Thou first and chief, sole sovereign of the vale !
Oh I struggling with the darkness all the night,
And visited all night by troops of stars,
Or when they climb the sky, or when they sink:
Companion of the morning-star at dawn,
Thyself, earth's rosy star, and of the dawn

[ocr errors]

Co-herald wake, oh wake 1 and utter praise.
Who sank thy sunless pillars deep in earth?
Who filled thy countenance with rosy light?
Who made thee parent of perpetual streams?

And you, ye five wild torrents fiercely glad |
Who called you forth from night and utter death,
From dark and icy caverns called you forth,
Down those precipitous, black, jagged rocks,
Forever shattered and the same forever ?
Who gave you your invulnerable life,
Your strength, your speed, your fury, and your joy,
Unceasing thunder and eternal foam 7
And who commanded—and the silence came—
“Here let the billows stiffen, and have rest?”

Ye ice-falls l ye that from the mountain's brow
Adown enormous ravines slope amain—
Torrents, methinks, that heard a mighty voice,
And stopped at once amid their maddest plungel
Motionless torrents silent cataracts l—
Who made you glorious as the gates of heaven
Beneath the keen full moon? Who bade the sun
Clothe you with rainbows? Who with living flowers
Of loveliest blue, spread garlands at your feet?
“GOD !” let the torrents, like a shout of nations,
Answer; and let the ice-plains echo, “GoD !”

“GoD !” sing, ye meadow-streams, with gladsome voice, Ye pine-groves, with your soft and soul-like sounds ! And they, too, have a voice, yon piles of snow, And in their perilous fall shall thunder, “GoD !” Ye living flowers that skirt the eternal frost Ye wild goats sporting round the eagle's nest l Ye eagles, playmates of the mountain-storm 1 Ye lightnings, the dread arrows of the clouds ! Ye signs and wonders of the elements! Utter forth “GoD !” and fill the hills with praise!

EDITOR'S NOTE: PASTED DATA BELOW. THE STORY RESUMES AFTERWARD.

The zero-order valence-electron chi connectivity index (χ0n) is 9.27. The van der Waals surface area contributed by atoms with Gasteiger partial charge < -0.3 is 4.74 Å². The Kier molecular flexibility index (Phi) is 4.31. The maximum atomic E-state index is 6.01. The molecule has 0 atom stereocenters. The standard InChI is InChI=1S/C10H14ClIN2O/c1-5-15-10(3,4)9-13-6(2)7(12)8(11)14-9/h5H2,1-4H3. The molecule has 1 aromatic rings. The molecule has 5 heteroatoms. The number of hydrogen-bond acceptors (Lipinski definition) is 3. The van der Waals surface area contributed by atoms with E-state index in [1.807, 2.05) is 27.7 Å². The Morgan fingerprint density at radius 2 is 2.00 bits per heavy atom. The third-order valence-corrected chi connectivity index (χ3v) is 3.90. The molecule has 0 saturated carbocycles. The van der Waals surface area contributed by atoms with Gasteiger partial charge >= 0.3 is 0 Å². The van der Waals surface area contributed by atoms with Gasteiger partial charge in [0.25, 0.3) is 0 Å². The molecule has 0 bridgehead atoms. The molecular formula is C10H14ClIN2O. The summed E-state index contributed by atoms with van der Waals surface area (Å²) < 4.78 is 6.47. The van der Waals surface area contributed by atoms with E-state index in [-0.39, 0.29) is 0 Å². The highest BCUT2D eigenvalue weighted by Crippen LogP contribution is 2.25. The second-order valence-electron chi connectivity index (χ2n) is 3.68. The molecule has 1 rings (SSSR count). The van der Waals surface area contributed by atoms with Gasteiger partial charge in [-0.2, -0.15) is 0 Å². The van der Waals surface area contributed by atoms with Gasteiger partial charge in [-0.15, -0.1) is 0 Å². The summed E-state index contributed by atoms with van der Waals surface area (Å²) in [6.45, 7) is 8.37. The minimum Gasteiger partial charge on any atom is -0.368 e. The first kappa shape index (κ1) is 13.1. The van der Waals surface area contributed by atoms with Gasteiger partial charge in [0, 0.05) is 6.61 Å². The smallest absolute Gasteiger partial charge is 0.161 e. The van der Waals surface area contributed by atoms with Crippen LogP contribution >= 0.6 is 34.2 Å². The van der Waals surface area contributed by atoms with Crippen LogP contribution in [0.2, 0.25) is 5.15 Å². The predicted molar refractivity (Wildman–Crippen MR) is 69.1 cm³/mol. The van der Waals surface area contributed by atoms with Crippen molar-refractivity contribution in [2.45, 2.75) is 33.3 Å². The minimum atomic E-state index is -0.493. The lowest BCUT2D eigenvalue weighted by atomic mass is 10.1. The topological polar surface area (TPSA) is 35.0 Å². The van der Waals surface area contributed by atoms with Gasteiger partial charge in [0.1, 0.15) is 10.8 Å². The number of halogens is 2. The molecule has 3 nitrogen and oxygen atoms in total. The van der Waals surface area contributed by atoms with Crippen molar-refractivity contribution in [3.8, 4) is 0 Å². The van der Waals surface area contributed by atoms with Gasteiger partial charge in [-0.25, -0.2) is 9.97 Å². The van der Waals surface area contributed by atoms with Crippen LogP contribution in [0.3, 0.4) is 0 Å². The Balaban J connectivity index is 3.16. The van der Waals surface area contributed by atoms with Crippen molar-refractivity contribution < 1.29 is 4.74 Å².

Once more, hoar Mount! with thy sky-pointing peak, Oft from whose feet the avalanche, unheard, Shoots downward, glittering through the pure serene, Into the depth of clouds that veil thy breast,Thou, too, again, stupendous Mountain thou, That, as I raise my head, awhile bowed low In adoration, upward from thy base Slow-traveling with dim eyes suffused with tears, Solemnly seemest, like a vapory cloud, To rise before me—rise, oh ever rise, Rise, like a cloud of incense, from the earth ! Thou kingly Spirit throned among the hills, Thou dread ambassador from earth to heaven, Great Hierarch 1 tell thou the silent sky, And tell the stars, and tell yon rising sun, Earth, with her thousand voices, praises GOD !

SAMUEL T. COLERIDGE.

The Beacon.

HE scene was more beautiful far to my eye,
Than if day in its pride had arrayed it;
The land-breeze blew mild, and the azure-arched sky
Looked pure as the Spirit that made it.

The murmur rose soft as I silently gazed
On the shadowy wave's playful motion,

From the dim distant isle till the beacon-fire blazed,
Like a star in the midst of the ocean.

No longer the joy of the sailor boy's breast
Was heard in his wildly breathed numbers;

The sea-bird had flown to her wave-girdled nest,
And the fisherman sunk to his slumbers.

« 이전계속 »